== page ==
Challenges to encrypting data
Online Tech's Senior Product Architect Steve Aiello continues his data security series of videos on data encryption by explaining the many challenges to encrypting data and walking through best practices for a high level of data security.
There are many different levels at which you need to encrypt your data. Strong security means thinking about physical security — if someone is able to gain physical access to your server or data center, they can potentially decrypt your data if they steal the device. Using disk-level encryption of data at rest helps protect against physical theft of data. If someone were to pull out a few drives from a storage array, they wouldn't be able to recover any of the data.
Aiello also describes the challenges with commercial software and encryption. Another challenge is the administration of the server. One question to ask is if your cloud provider allows you the option of using a VPN (Virtual Private Network) so you can manage your own servers securely.
Steven: There are a lot of challenges to encryption. It is probably one of the hardest things, if not the hardest thing, in IT to do properly. That's because, as I had stated, there's so many different levels and layers at which you really do need to encrypt your data. Let's walk through a strong scenario where data would be encrypted at many different levels. You have a lot of things that you need to think about.
If you have a server ... your web-hosting provider, or at a closet in your facility you need to worry about if somebody were to break in to your facility and steal your server. Or, if somebody was able to physically compromise your co-location provider or your cloud provider because of poor security measures. If someone gains physical access to that device, they can walk out of the data center with it and decrypt your data. That's a problem.
This is especially a problem with health care companies and financial companies where there's a lot of data on laptops. That's a pretty plausible scenario. What you want to do is you want to make sure that that data is encrypted at rest at the disk level. That ensures that in case there's any sort of physical theft or anything like that, or in a storage array somebody pulls out a couple of hard drives ... they can't recover any of that data on the hard drives.
The next step going up the stack is you look at the operating system and how the operating system ties into everything. If my machine is turned on, or if my laptop is turned on, or my server is turned on and somebody can walk up to the keyboard ... that hard drive has already been decrypted. If you can walk up, if you can hack into somebody's server, or walk up to your neighbor's work station and just start accessing data ... even though the hard drive is encrypted, you will still be able to extract data and put it on a thumb drive and walk away with it.
That's another level of encryption. Now how you handle that can be done in a couple ways. Where the real challenge for business owners come in is ... let's say they buy a commercial piece of software. That commercial piece of software ... let's say, I don't know, I don't use it ... but let's say you have something like Peachtree, or QuickBooks, or something. The manufacturer does not build in a encryption mechanism into their software, and you have this QuickBooks file. That QuickBooks file, on it, has all of your company's important financial data and maybe the credit cards of your customers.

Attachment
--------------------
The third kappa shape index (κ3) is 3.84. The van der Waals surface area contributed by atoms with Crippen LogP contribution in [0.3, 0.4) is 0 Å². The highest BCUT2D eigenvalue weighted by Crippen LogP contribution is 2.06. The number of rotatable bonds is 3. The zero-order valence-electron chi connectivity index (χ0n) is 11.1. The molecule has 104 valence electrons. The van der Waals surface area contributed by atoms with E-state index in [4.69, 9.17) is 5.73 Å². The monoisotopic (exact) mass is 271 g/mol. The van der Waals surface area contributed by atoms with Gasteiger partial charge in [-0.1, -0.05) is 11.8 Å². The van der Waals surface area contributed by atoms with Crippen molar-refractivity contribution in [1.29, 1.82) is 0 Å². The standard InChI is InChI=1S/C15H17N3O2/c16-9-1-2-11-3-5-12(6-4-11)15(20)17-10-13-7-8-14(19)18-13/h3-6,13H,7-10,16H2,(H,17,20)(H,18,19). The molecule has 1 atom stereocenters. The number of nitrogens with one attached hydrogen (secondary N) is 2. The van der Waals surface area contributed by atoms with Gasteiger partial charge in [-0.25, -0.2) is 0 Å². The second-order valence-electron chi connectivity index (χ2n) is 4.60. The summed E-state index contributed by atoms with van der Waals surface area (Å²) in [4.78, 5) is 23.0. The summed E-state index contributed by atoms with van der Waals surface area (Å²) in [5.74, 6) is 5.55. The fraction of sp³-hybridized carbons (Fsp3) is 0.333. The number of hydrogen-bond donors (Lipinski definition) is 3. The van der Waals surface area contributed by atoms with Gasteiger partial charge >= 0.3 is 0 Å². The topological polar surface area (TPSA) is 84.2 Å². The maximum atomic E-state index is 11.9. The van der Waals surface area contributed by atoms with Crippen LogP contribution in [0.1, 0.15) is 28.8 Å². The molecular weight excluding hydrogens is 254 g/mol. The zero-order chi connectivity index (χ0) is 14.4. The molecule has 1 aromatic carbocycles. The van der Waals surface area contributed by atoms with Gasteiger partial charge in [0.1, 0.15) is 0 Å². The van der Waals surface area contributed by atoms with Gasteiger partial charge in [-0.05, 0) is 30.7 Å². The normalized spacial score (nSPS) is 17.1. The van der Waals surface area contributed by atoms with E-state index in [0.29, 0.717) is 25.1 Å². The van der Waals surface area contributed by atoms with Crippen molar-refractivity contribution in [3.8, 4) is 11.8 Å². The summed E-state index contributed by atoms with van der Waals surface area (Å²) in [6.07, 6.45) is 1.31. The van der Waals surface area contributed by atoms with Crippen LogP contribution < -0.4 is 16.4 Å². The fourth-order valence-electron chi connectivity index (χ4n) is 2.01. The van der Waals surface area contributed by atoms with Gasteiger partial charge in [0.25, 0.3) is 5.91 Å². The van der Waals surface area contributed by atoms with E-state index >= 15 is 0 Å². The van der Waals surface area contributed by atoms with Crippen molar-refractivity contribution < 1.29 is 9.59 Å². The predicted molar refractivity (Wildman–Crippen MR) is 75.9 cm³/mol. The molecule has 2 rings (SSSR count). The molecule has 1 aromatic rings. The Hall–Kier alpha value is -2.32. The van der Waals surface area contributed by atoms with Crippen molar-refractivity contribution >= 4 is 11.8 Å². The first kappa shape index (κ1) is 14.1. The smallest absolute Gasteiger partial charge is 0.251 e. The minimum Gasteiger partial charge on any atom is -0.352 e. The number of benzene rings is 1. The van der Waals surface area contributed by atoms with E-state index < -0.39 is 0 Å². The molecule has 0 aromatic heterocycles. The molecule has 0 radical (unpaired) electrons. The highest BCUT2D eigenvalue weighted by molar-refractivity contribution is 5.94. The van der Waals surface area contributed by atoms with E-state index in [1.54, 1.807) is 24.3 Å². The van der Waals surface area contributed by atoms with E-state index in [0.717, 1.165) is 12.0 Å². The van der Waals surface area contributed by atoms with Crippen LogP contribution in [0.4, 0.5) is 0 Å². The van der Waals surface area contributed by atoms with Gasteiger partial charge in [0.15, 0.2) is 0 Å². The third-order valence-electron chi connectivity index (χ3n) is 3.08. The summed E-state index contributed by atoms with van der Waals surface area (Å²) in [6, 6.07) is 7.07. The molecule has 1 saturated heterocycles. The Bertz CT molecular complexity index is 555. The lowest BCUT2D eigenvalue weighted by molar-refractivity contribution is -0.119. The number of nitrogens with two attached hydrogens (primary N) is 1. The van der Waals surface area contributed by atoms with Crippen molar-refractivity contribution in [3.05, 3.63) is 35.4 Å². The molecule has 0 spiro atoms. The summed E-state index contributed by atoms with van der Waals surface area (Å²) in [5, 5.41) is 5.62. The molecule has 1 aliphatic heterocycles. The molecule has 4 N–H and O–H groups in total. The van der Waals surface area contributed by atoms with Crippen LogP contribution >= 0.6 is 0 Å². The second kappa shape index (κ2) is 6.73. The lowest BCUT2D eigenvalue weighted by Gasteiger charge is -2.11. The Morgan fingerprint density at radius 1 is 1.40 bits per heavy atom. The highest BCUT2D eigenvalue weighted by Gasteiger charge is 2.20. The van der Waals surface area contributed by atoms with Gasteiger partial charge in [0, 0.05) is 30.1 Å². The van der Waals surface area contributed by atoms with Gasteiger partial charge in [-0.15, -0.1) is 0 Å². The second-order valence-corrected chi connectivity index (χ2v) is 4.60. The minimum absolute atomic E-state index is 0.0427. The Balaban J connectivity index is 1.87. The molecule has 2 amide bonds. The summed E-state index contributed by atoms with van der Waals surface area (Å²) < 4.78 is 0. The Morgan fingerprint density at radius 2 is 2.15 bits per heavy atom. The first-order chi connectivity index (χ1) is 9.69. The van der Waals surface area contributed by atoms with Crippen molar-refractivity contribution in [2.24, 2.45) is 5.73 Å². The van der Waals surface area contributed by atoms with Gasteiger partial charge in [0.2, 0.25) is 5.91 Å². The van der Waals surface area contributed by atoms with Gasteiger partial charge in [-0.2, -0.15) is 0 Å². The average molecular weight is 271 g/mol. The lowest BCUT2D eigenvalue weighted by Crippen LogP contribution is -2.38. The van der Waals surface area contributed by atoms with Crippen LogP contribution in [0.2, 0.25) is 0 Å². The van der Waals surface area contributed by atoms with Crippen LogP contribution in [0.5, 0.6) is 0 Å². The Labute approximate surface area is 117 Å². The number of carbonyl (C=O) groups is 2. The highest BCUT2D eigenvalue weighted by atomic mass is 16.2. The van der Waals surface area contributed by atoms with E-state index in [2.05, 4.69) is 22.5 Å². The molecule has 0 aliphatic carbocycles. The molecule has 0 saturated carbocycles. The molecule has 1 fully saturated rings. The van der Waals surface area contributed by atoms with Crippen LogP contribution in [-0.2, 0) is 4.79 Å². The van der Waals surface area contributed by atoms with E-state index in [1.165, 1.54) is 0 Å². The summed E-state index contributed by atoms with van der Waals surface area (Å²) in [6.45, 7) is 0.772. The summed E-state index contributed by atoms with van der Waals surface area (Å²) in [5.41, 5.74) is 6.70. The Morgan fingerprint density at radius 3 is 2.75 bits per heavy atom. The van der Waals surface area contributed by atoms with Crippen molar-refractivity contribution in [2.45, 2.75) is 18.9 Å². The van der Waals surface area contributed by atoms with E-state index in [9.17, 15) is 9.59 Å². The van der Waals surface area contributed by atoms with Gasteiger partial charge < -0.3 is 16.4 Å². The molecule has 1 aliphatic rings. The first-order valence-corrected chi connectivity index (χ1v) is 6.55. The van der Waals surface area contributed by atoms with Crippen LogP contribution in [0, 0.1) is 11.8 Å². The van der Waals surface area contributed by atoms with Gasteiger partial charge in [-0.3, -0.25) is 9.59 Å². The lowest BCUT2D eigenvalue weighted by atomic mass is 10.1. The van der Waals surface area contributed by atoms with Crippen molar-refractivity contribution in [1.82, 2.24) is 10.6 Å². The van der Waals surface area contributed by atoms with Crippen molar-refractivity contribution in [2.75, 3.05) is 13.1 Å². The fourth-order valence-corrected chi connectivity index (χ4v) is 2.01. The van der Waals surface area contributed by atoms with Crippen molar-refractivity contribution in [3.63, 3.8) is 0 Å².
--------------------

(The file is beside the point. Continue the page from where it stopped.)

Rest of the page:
If the laptop is left on, or the server is left on ... and a person can walk up to that server, or walk up to that laptop and simply stick a USB drive in and copy that QuickBooks file over to the USB drive, then they now have all of your data in an unencrypted format. Again we have a problem. You did due diligence; you encrypted the hard drive at the disk level. Then because the disk was already unencrypted, the attacker was able to extract that data.
This is probably one of the most difficult areas to really deal with. It either requires a piece of software that the manufacturer builds in encryption ... or if you're writing proprietary software, you have to identify all of the data within your software and make sure that your developers are encrypting that data either within your data base, or on disk on top of your file or hard drive based encryption.
Beyond that, we have a couple of other different things. Let's say you're accessing this data. This is software as a service. You have SSL encryption. SSL we've talked about a little bit. Many times if you do a pen test or something like that ... People were complaining that this version of SSL is not really strong enough. SSL is one of the easier pieces to take advantage of and to implement; it's not too difficult. It can be a little bit expensive, a few hundred dollars, but it's a very, very standard practice in the industry. That one's probably a give me.
The next thing that you have to worry about is the administration of the server. Does your cloud or virtual private server company ... do they offer you a way to use a VPN to get into the network? VPN in, using a strong cryptographic algorithm, and manage your servers over a VPN so you don't have to have sensitive services like SSH or RDP exposed to the Internet for everybody. You simply VPN into a private network, you tunnel through that secure VPN, and then you administer your server safely and securely through that additional level of encryption.
What you can do is you VPN in. That's encrypted. Then you could actually open up a SSH session, which would be a second encrypted tunnel inside of your first primary encrypted tunnel. It may seem like a little bit of overkill, but that's a much better solution than simply leaving that SSH port open to the Internet ... available to anyone who would try to brute force your system or something of that nature.